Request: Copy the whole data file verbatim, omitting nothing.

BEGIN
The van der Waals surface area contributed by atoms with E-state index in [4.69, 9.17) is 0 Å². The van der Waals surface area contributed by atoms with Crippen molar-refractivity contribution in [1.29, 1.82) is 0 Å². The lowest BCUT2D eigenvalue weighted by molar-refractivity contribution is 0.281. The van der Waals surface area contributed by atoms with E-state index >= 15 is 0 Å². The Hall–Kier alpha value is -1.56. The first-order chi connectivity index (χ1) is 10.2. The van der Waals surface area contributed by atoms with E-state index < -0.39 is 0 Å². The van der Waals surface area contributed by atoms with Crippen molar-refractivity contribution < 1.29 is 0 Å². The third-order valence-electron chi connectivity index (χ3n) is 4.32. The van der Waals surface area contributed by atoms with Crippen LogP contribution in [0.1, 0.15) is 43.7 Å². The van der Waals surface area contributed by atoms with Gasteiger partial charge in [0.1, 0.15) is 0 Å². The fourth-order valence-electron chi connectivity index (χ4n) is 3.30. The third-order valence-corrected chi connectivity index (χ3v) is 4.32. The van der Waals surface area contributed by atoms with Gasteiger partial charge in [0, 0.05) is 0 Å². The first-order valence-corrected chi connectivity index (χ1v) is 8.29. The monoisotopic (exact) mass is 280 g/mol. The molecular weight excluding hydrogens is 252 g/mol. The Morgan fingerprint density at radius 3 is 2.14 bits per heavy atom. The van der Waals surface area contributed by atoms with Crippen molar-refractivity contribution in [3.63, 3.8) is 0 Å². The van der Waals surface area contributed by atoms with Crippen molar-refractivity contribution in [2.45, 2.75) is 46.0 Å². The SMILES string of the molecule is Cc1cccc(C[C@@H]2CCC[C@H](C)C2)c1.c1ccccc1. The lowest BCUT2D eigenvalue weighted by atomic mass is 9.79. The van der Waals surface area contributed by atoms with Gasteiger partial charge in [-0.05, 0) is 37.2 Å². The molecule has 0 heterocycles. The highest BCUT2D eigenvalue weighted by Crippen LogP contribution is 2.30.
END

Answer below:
The van der Waals surface area contributed by atoms with E-state index in [4.69, 9.17) is 0 Å². The van der Waals surface area contributed by atoms with Crippen molar-refractivity contribution in [1.29, 1.82) is 0 Å². The lowest BCUT2D eigenvalue weighted by molar-refractivity contribution is 0.281. The van der Waals surface area contributed by atoms with E-state index >= 15 is 0 Å². The Hall–Kier alpha value is -1.56. The first-order chi connectivity index (χ1) is 10.2. The van der Waals surface area contributed by atoms with E-state index < -0.39 is 0 Å². The van der Waals surface area contributed by atoms with Crippen molar-refractivity contribution < 1.29 is 0 Å². The third-order valence-electron chi connectivity index (χ3n) is 4.32. The van der Waals surface area contributed by atoms with Crippen LogP contribution in [0.1, 0.15) is 43.7 Å². The van der Waals surface area contributed by atoms with Gasteiger partial charge in [0.1, 0.15) is 0 Å². The fourth-order valence-electron chi connectivity index (χ4n) is 3.30. The third-order valence-corrected chi connectivity index (χ3v) is 4.32. The van der Waals surface area contributed by atoms with Gasteiger partial charge in [0, 0.05) is 0 Å². The first-order valence-corrected chi connectivity index (χ1v) is 8.29. The monoisotopic (exact) mass is 280 g/mol. The molecular weight excluding hydrogens is 252 g/mol. The Morgan fingerprint density at radius 3 is 2.14 bits per heavy atom. The van der Waals surface area contributed by atoms with Crippen molar-refractivity contribution in [3.63, 3.8) is 0 Å². The van der Waals surface area contributed by atoms with Crippen molar-refractivity contribution in [2.45, 2.75) is 46.0 Å². The SMILES string of the molecule is Cc1cccc(C[C@@H]2CCC[C@H](C)C2)c1.c1ccccc1. The lowest BCUT2D eigenvalue weighted by atomic mass is 9.79. The van der Waals surface area contributed by atoms with Gasteiger partial charge in [-0.05, 0) is 37.2 Å². The molecule has 0 heterocycles. The highest BCUT2D eigenvalue weighted by Crippen LogP contribution is 2.30.